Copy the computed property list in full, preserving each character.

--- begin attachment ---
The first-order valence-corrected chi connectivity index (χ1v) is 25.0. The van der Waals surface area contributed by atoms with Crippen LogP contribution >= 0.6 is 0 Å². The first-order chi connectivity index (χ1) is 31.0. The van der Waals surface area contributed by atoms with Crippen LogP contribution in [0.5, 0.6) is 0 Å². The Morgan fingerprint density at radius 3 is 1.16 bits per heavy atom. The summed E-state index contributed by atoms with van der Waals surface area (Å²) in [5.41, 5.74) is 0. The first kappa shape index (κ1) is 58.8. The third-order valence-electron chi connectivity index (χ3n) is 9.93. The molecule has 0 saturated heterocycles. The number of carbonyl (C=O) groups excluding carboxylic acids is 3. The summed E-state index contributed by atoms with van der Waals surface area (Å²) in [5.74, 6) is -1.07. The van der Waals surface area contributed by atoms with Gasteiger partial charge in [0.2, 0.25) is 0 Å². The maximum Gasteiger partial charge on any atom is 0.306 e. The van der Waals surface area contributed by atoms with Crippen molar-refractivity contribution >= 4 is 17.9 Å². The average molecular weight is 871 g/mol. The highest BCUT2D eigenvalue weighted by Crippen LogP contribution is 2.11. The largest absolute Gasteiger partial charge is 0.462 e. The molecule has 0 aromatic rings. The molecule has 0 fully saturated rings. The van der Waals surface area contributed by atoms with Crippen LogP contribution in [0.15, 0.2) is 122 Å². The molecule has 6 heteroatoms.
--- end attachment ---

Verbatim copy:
The first-order valence-corrected chi connectivity index (χ1v) is 25.0. The van der Waals surface area contributed by atoms with Crippen LogP contribution >= 0.6 is 0 Å². The first-order chi connectivity index (χ1) is 31.0. The van der Waals surface area contributed by atoms with Crippen LogP contribution in [0.5, 0.6) is 0 Å². The Morgan fingerprint density at radius 3 is 1.16 bits per heavy atom. The summed E-state index contributed by atoms with van der Waals surface area (Å²) in [5.41, 5.74) is 0. The first kappa shape index (κ1) is 58.8. The third-order valence-electron chi connectivity index (χ3n) is 9.93. The molecule has 0 saturated heterocycles. The number of carbonyl (C=O) groups excluding carboxylic acids is 3. The summed E-state index contributed by atoms with van der Waals surface area (Å²) in [5.74, 6) is -1.07. The van der Waals surface area contributed by atoms with Gasteiger partial charge in [0.2, 0.25) is 0 Å². The maximum Gasteiger partial charge on any atom is 0.306 e. The van der Waals surface area contributed by atoms with Crippen molar-refractivity contribution >= 4 is 17.9 Å². The average molecular weight is 871 g/mol. The highest BCUT2D eigenvalue weighted by Crippen LogP contribution is 2.11. The largest absolute Gasteiger partial charge is 0.462 e. The molecule has 0 aromatic rings. The molecule has 0 fully saturated rings. The van der Waals surface area contributed by atoms with Crippen LogP contribution in [0.15, 0.2) is 122 Å². The molecule has 6 heteroatoms.